In a rapidly changing complex business world, how does one make sense of the future?
The answer, according to KellyOCG’s experts is to focus on four pillars: 1) Workforce, 2) Workplace, 3) Technology and 4) Social norms.
In case you skip any of the four dimensions, you start to short play how you look at things,” said Amar Ganeshan, Sr Director, Global Solutions India, KellyOCG.
Addressing a gathering of 32 senior HR and business leaders in Bangalore, Amar spoke about the ways companies can think about the four dimensions.
1) Workforce: In India alone there are 1.6 million engineers, 5 million graduates, 0.3 million MBA graduates added to the workforce every year. And the numbers are increasing by the year. A key question that organisations need to ask themselves in this context is: what should their composition of their workforce look like? And how are they going to organize themselves for the future? Even as research indicates that the future is going to be more fluid, and connected, are companies taking steps to make the shift from hierarchies to team-based structures?
Another trend that is transforming the workforce is the gig economy. Companies will have to think about ways they will tackle the ‘free agent economy’. Among the industries that are leading the pack on gig talent are the oil and gas sector, following the automotive industry. Ganeshan noted that talent leaders will have to reflect on how they are going to design workplace strategies that will engage them effectively.
2) Workplace: The way employees are thinking about the workplace is changing. It needs to match their lifestyle. While some workers want amenities like gym, access to retail, daycare and so on, other workers want their workplace to be a place that is akin to a flexible co-working space.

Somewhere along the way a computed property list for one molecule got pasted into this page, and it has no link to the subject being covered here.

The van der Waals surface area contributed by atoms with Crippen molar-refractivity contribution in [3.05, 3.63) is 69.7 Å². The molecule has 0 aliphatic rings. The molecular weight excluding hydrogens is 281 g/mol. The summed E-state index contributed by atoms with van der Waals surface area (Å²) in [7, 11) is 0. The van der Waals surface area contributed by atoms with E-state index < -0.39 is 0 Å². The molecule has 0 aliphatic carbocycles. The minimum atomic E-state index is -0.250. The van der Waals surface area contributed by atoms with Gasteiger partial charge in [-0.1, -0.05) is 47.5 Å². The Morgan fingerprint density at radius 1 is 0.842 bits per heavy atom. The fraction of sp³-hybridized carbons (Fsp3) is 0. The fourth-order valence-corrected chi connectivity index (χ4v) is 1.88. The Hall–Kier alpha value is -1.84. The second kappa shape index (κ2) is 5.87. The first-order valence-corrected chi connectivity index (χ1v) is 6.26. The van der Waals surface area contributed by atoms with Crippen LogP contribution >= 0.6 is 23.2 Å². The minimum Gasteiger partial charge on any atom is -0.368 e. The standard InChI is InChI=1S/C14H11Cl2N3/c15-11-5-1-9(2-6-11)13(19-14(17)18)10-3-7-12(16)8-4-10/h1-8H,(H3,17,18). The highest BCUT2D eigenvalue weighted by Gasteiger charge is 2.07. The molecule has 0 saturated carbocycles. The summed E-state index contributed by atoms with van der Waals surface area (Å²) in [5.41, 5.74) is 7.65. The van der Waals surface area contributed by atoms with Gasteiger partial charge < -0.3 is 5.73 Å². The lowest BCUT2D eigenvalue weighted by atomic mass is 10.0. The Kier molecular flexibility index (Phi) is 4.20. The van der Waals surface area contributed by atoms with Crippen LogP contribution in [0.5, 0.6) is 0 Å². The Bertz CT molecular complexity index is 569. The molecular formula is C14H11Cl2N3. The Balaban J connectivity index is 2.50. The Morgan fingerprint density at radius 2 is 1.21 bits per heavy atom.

Talent leaders need to think about whether their office spaces reflect the aspiration of their employees. Is the space designed to cater to the needs to the changing worker preference? How does the rise of gig worker going to fit into this picture? And does the space allow for collaboration?
3) Technology: The market place for HR technology is crowded. With over 125 service providers tackling processes as diverse as candidate screening and HR automation, there are a number of options for talent leaders to choose from.
The disruption that technology brings can be categorised into three core impact areas: 1) the rise of augmented intelligence by leveraging technologies like artificial intelligence, robotic process automation etc., 2) The emergence of the platform economy with the rise of cloud based- free agency platforms that may not always align with organisation’s policies and 3) The emerging beliefs surrounding analytics and cognitive learning. KellyOCG’s experts note that while the opportunities that these technologies present are true, not all of them are realistic as yet.
4) Social Norms: The regulatory, cultural, generational, and socioeconomic norms that define the world of work change over time. The change in these norms need to drive strategic change. For example: a number of professionals are now working over the retirement age of 65 out of financial necessity or out of personal interest. Another example is the number of studies that now show that ‘purpose’ of the company is an important determinant of employment. Recognising these norms and designing a strategy where there is no ‘one-size-fits’ all approach will be critical to the future.
Following the session was an open discussion moderated by Jatinder Salwan, Head - HR SG GSC Chennai Center, TA & HR Operations, Societe Generale.
From a future where the idea of a career is disrupted, to identifying ways to augment the current processes with technology, talent leaders present at the roundtable shared their multiple challenges with new workplace models like gig work and new generations of workers at the workplace.
One of the key focus areas in the discussion was on ‘reskilling’. The key challenge that HR leaders said they face is to try and understand the shelf life of skills especially in the context of technology skills. According to one participant in the discussion, ‘skill adjacency’ – i.e., a way to benchmark current skills and then identify the closest skill that could be adapted or learned, will be helpful both to the employer and the employee.
According to another participant in the discussion, answering the existential question about “Should HR exist?” will be critical to ideating on the opportunity areas that lie ahead in the context of the future of work. The roundtable discussion ended with a summary of the key insights by Francis Padamadan, Sr. Director - Asia Pacific - RPO & BPS Practice, KellyOCG, who encouraged talent leaders to Ditch the Script on conventional and traditional workforce management and look further in the horizon the seek What’s Next in the quest for designing talent strategy that is future ready.